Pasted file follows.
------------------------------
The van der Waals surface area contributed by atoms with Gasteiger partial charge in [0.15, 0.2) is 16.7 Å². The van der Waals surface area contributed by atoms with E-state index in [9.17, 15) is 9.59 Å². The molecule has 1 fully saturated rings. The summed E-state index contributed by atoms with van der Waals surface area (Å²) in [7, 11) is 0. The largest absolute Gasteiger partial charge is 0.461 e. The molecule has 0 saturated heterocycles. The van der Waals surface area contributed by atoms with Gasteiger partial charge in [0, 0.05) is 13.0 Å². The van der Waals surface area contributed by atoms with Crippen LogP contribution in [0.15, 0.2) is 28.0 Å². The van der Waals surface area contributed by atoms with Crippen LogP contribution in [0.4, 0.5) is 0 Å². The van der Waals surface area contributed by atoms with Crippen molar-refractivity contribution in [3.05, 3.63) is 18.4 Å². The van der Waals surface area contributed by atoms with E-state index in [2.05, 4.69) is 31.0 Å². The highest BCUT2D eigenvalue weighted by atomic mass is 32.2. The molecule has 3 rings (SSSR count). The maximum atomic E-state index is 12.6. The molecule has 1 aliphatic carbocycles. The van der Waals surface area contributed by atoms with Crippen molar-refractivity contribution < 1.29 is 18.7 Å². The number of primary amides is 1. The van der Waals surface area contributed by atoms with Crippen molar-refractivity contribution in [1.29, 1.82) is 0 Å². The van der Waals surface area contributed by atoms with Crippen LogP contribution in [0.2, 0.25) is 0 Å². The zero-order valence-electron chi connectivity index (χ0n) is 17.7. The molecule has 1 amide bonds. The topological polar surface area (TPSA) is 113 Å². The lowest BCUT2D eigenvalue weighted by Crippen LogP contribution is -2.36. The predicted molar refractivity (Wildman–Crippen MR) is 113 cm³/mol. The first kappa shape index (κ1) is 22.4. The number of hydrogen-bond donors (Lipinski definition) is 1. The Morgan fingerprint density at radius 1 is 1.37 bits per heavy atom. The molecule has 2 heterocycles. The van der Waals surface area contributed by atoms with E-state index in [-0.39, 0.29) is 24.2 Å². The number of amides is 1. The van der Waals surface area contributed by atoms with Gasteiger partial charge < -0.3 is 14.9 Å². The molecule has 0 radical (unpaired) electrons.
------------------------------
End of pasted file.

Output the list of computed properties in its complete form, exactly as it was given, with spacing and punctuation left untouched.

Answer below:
The van der Waals surface area contributed by atoms with Gasteiger partial charge in [0.15, 0.2) is 16.7 Å². The van der Waals surface area contributed by atoms with E-state index in [9.17, 15) is 9.59 Å². The molecule has 1 fully saturated rings. The summed E-state index contributed by atoms with van der Waals surface area (Å²) in [7, 11) is 0. The largest absolute Gasteiger partial charge is 0.461 e. The molecule has 0 saturated heterocycles. The van der Waals surface area contributed by atoms with Gasteiger partial charge in [0, 0.05) is 13.0 Å². The van der Waals surface area contributed by atoms with Crippen LogP contribution in [0.15, 0.2) is 28.0 Å². The van der Waals surface area contributed by atoms with Crippen LogP contribution in [0.4, 0.5) is 0 Å². The van der Waals surface area contributed by atoms with Crippen molar-refractivity contribution in [3.05, 3.63) is 18.4 Å². The van der Waals surface area contributed by atoms with E-state index in [2.05, 4.69) is 31.0 Å². The highest BCUT2D eigenvalue weighted by atomic mass is 32.2. The molecule has 3 rings (SSSR count). The maximum atomic E-state index is 12.6. The molecule has 1 aliphatic carbocycles. The van der Waals surface area contributed by atoms with Crippen molar-refractivity contribution < 1.29 is 18.7 Å². The number of primary amides is 1. The van der Waals surface area contributed by atoms with Crippen molar-refractivity contribution in [1.29, 1.82) is 0 Å². The van der Waals surface area contributed by atoms with Crippen LogP contribution in [0.2, 0.25) is 0 Å². The zero-order valence-electron chi connectivity index (χ0n) is 17.7. The molecule has 1 amide bonds. The topological polar surface area (TPSA) is 113 Å². The lowest BCUT2D eigenvalue weighted by Crippen LogP contribution is -2.36. The predicted molar refractivity (Wildman–Crippen MR) is 113 cm³/mol. The first kappa shape index (κ1) is 22.4. The number of hydrogen-bond donors (Lipinski definition) is 1. The Morgan fingerprint density at radius 1 is 1.37 bits per heavy atom. The molecule has 2 heterocycles. The van der Waals surface area contributed by atoms with E-state index in [-0.39, 0.29) is 24.2 Å². The number of amides is 1. The van der Waals surface area contributed by atoms with Gasteiger partial charge < -0.3 is 14.9 Å². The molecule has 0 radical (unpaired) electrons.